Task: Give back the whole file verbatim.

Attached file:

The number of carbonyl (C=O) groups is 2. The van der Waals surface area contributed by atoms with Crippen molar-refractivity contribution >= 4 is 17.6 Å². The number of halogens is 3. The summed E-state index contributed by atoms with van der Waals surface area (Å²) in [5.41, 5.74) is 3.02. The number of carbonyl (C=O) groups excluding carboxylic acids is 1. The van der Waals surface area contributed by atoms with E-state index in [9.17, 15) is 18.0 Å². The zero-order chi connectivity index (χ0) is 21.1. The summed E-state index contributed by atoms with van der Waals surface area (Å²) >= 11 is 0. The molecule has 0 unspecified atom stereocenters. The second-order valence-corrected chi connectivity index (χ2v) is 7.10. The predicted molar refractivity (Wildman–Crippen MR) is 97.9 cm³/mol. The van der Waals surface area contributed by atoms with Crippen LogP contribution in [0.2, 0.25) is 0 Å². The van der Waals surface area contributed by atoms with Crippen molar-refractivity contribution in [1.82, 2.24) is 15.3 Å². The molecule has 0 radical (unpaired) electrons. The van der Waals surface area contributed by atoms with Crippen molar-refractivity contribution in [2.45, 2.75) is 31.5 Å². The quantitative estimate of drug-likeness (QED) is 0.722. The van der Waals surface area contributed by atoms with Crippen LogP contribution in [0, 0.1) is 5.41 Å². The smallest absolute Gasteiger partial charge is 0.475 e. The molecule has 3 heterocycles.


The number of carbonyl (C=O) groups is 2. The van der Waals surface area contributed by atoms with Crippen molar-refractivity contribution >= 4 is 17.6 Å². The number of halogens is 3. The summed E-state index contributed by atoms with van der Waals surface area (Å²) in [5.41, 5.74) is 3.02. The number of carbonyl (C=O) groups excluding carboxylic acids is 1. The van der Waals surface area contributed by atoms with E-state index in [9.17, 15) is 18.0 Å². The zero-order chi connectivity index (χ0) is 21.1. The summed E-state index contributed by atoms with van der Waals surface area (Å²) >= 11 is 0. The molecule has 0 unspecified atom stereocenters. The second-order valence-corrected chi connectivity index (χ2v) is 7.10. The predicted molar refractivity (Wildman–Crippen MR) is 97.9 cm³/mol. The van der Waals surface area contributed by atoms with Crippen LogP contribution in [0.2, 0.25) is 0 Å². The van der Waals surface area contributed by atoms with Crippen molar-refractivity contribution in [1.82, 2.24) is 15.3 Å². The molecule has 0 radical (unpaired) electrons. The van der Waals surface area contributed by atoms with Crippen molar-refractivity contribution in [2.45, 2.75) is 31.5 Å². The quantitative estimate of drug-likeness (QED) is 0.722. The van der Waals surface area contributed by atoms with Crippen LogP contribution in [0, 0.1) is 5.41 Å². The smallest absolute Gasteiger partial charge is 0.475 e. The molecule has 3 heterocycles.